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I hope it’s ok to double comment, but another distinction that I’ve found helpful when trying to break this stuff down is to consider natural differences in general approach. Masculine-style thinking is narrow, pointed, task-driven, and results-oriented while feminine-style thinking is nuanced, networked, multi-tasking, and process oriented. These two ways of being / working actually work really well together when they are co-operative and balanced. As one example, this translates to women being really good at laying overall strategy (because they are able to look at the big picture and connect a wider set of dots), while men can leverage that single focus energy to find ways to execute. When these are really out of balance, you can see the effects in corporate and team cultures…there is mostly siloed thinking at play and not a ton of emphasis on culture/how people are truly doing mentally and emotionally (because - how could that relate to getting things done?!). Similarly, women think more readily through a collaborative and relational lens, so managing people and teams is a good application of that. Recognizing some of this is socialization and some of it is honestly just natural orientation, but it also isn’t necessarily gender specific - we’re talking energy/approach that could apply to anyone exhibiting these qualities. I’m using binary language here for simplicity). I think getting curious about really clear patterns between these two approaches, while being open to individual experiences is also key.

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I think several people reading this thread are in a position in their workplaces where they can have an impact on hiring/negotiating, so here’s a very concrete tip on how to be an ally:

Equal pay.

Make sure that female hires or competitors are not underpaid just because they are women, which currently happens more or less as a rule. This is an easy fix with a large impact.

What we are grappling with is the innate “truth” that women are worth less than men. That belief has been hammered into all of us, whether we accept it or not, all our lives, and it’s difficult to get at. Throw the money at it!

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Oh, and if some of you have exciting and well paid jobs that regularly involve travelling, and you also have kids and a wife or girlfriend who takes care of them meanwhile? You’re probably grateful for that, so take some of the money from the cushy gig and put them into your wife’s personal retirement account. Tell your friends that they should too.

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Mar 25Liked by Matthew Barr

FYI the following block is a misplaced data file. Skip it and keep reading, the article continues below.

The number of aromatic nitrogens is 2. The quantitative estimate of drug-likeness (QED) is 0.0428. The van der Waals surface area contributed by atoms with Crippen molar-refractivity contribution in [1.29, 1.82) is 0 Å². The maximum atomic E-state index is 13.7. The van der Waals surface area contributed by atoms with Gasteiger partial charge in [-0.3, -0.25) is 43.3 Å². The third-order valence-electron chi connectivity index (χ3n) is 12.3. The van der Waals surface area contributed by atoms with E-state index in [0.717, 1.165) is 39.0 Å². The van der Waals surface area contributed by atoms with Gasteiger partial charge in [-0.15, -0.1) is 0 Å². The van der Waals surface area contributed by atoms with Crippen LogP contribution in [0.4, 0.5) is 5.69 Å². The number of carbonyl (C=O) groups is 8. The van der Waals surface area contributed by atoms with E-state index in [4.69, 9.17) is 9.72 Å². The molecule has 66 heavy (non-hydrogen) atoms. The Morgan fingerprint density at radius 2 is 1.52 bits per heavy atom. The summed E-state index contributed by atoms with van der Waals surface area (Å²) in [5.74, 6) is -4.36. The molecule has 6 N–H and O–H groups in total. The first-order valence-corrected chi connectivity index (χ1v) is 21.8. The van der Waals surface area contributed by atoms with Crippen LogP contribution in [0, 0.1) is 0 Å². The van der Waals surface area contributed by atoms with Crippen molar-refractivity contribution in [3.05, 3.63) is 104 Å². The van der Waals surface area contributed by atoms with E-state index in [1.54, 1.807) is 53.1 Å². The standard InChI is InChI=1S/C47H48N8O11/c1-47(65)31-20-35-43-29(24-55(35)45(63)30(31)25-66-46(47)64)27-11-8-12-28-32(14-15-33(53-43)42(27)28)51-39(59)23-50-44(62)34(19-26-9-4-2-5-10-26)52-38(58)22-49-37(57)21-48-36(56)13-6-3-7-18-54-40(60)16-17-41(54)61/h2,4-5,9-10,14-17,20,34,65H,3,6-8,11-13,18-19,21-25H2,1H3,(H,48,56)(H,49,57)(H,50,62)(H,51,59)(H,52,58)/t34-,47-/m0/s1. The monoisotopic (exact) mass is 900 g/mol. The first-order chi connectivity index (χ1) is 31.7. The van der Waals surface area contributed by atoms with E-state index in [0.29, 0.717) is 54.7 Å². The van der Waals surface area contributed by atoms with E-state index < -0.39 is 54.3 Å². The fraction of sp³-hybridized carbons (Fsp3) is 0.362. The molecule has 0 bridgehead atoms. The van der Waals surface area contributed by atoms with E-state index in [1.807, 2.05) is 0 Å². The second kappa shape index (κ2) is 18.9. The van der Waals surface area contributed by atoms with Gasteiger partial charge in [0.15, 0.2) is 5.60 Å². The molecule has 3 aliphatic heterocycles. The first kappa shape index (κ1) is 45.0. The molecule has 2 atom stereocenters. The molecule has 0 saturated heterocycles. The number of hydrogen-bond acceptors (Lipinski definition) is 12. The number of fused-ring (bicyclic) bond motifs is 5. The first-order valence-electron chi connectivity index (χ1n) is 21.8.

So much has been said already but maybe one actionable point is to make sure any company, community group, sports club, organisation that you are part of has up to date policies in places.

Whilst this sounds super stale, the (hopefully collaborative) process of researching, updating, re-writing something like a Menopause policy can help open up the topic to discussion and understanding across a whole organisation and is something that anyone at any level should confidently be able to ask for.

Is there a relevant Equality, Diversity and Inclusion Policy in place and if there isn't then ask for it to be put in place or updated. There are absolutely hundreds of short online courses centred around topics such as creating an inclusive culture, unconscious bias and EDI training that cost pennies -or better than that are free - so by asking more of those we work for or the organisations we are part of, change can be instigated.

The same can perhaps be said for revisiting company values. Organisations, companies, community groups, charities should all be responsible for nailing their colours to the mast. From my own experience of running a women-led boxing club, we are very vocal about what our values are in order to ensure we create a safe space for anyone (who is aligned with our values) to exercise. By being incredibly clear about who we are and what we do, we have created an environment where toxic masculinity, peacocking and other testosterone fuelled gym behaviour is absolutely non-existent in one of the most stereotypically male environments going. We are all allies in that space regardless of gender and we all benefit greatly from it.

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Ladies are out at Copper for USASA Nationals. Sorry for the delay. They said number one thing is "listen."